2021 ISL Season 3 Semifinals, Match 1 Preview: Energy & Cali Meet at Last

Thursday, November 11th – Friday, November 12th
8:00 pm – 10:00 pm local time; 1:00 pm – 3:00 pm EST
Pieter van den Hoogenband Zwemstadion, Eindhoven, Netherlands
Short Course Meters (25m – SCM) Format
ISL Season 3 Schedules, Start Times, & More
Teams Competing: Energy Standard, Cali Condors, DC Trident, Iron
Omega Live Results

As the first match of the highly-anticipated 2021 ISL play-offs draw closer, we are hearing murmurs that some high-profile athletes may not be competing. Olympic champions Florent Manaudou of Energy Standard and Katinka Hosszu of Iron are two of the most notable absences. While Manaudou is out for all of the play-offs, we might have confidence in Hosszu’s return once Hungarian Nationals wrap on November 14th. Hosszu missed the entire regular season in Naples and Iron is currently ranked 8th in the league after securing their ticket to Eindhoven by way of a 2nd-place finish at the “play-in” match in Naples–a contest between the bottom-4 teams that would allow the top-2 finishers from there advance.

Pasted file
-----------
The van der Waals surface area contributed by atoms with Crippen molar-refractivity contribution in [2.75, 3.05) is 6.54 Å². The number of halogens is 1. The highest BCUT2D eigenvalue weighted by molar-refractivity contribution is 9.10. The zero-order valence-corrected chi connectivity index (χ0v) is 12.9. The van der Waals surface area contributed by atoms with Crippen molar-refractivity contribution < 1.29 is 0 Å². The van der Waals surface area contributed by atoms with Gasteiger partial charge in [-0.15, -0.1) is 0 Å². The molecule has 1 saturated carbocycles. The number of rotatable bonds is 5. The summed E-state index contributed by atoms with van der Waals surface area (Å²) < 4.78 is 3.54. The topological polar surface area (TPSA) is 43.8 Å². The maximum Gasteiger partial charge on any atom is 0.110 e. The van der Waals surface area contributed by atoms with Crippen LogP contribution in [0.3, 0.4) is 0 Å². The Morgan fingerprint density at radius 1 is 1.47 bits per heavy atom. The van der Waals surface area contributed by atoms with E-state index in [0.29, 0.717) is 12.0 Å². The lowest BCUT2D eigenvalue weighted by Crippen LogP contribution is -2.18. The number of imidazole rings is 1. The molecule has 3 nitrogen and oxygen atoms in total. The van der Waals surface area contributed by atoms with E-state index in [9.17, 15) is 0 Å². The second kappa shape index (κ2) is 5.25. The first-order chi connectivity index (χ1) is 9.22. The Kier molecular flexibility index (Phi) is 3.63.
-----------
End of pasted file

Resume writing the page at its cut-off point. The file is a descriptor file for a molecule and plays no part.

Energy Standard will be without another of its major stars, sprint specialist Chad le Clos, for the opening match of the playoffs. Le Clos’ absence is offset by the absence of Caeleb Dressel on the Cali Condors’ lineup for Match 1 of the 2021 playoffs as well. Both are expected to swim in Eindhoven in upcoming matches.

The DC Trident has lost Jacob Pebley and Zach Apple for the playoffs. Pebley was one of DC’s most valuable athletes in the regular season and his absence will be felt in the men’s backstrokes.

Regarding the first play-off match itself, Match 12, Season 1 champions Energy Standard square off with Season 2 champions the Cali Condors. Neither team has faced one another yet this season. The DC Trident and Iron will also be joining them in Match 12. The DC Trident boasts a roster strong in middle-distance swimmers with a few very strong sprinters. The middle-distance events were the kryptonite of the Cali Condors in the regular season, a fact that bodes well for Energy Standard, who needs Cali to get beaten by wide margins in the 200s and 400s in order to build a comfortable lead. Iron, meanwhile, has some of the best sprinters in the world, though so do Energy and Cali. Iron’s strong sprint crew, however, puts them at an advantage over DC in the 50s and 100s.


Match 1 – November 11-12: #1 Energy Standard, #2 Cali Condors, #7 DC Trident, #8 Iron
Match 2 – November 13-14 #3 London Roar, #4 Toronto Titans, #5 LA Current,  #6 Aqua Centurion
Match 3 – November 18-19 – #1 Energy Standard, #4 Toronto Titans, #6 Aqua Centurions, #7 DC Trident
Match 4 – November 20-21 – #2 Cali Condors, #3 London Roar, #5 LA Current, #8 Iron
Match 5 – November 25-26 – #1 Energy Standard, #3 London Roar, #5 LA Current, #7 DC Trident